After the meal, we laugh about needing the requisite “mansaf nap.” It’s another tradition I’d forgotten, the dish’s almost magically soporific quality, its weight requiring unconsciousness to digest. I recall long lunches at my uncle’s house, how afterward the adults would stretch out on his couches and Persian carpets.
As we leave Al Chabab, my daughter asks, “Is that it? Was that like Jiddo’s mansaf?”
“Not exactly,” I admit.
“So it wasn’t good, then.” She’s disappointed.
“Oh, no.” I want Grace to know that even when things are different, they can still be beautiful. “No — it was very good.”
The next morning, I return to Al Chabab to take a picture of chef Barakat. The lunch rush is about to start but, before I go, I ask if non-Arabs ever order dishes like lamb’s head or mansaf.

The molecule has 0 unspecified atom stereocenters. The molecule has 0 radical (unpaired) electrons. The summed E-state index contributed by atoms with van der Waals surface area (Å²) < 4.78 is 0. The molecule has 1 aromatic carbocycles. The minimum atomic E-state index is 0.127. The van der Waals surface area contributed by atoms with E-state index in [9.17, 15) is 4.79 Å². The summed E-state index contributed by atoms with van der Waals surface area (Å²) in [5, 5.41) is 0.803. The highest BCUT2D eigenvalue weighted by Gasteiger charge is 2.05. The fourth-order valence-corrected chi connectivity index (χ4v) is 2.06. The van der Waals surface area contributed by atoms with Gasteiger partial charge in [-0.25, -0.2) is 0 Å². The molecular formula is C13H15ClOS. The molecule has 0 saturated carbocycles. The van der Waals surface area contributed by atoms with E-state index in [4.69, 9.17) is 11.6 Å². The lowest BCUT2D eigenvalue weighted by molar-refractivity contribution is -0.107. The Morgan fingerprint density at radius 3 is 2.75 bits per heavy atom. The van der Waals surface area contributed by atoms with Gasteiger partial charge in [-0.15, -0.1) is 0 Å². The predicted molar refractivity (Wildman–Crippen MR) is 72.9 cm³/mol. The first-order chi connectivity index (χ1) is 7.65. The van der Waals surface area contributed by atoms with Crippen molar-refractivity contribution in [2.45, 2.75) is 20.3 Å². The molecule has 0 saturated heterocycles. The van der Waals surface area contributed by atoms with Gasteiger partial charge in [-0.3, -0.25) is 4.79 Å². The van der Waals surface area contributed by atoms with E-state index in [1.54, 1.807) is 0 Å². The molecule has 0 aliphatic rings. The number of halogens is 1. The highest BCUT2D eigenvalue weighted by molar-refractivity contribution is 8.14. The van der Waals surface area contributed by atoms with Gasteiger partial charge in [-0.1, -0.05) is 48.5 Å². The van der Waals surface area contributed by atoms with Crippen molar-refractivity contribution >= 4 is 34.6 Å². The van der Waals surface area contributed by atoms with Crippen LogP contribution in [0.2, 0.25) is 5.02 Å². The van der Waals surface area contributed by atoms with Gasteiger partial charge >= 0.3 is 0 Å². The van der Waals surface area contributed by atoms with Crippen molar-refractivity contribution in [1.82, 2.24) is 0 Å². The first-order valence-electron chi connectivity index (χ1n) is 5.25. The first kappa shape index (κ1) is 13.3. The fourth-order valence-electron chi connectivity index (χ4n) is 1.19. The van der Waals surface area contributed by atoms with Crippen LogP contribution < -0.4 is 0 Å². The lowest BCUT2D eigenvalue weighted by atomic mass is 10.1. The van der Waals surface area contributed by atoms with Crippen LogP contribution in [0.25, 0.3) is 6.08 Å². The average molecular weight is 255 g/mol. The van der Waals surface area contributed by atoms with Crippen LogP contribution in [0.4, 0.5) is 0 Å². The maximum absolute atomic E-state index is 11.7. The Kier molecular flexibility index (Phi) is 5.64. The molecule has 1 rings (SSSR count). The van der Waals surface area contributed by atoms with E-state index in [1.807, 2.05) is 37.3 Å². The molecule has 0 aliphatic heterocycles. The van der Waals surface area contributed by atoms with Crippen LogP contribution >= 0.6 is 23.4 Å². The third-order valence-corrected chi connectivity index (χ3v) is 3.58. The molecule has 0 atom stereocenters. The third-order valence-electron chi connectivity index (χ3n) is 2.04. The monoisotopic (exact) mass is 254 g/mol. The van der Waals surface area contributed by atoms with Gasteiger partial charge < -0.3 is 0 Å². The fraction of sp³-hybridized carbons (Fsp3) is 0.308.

“The Americans?” he responds. “All the time! Some of my best customers.”
I realize I’m relieved we never found my father’s mansaf. Some things are meant to be irreplaceable. And coming across a new version of a favorite dish is a bit like discovering a new hometown, some forgotten aspect of childhood. Food, more than borders, helps us to know who we are and where we came from. Whether descended directly from the Silk Road or reimagined by a national tourism board, certain dishes express memory and emotion, the traditions of the self.
“If I cook from here,” Barakat says, touching his chest, “kul shi tayyeb.”
Everything is good.
Set styling: Jill Nicholls. Production: Pony Projects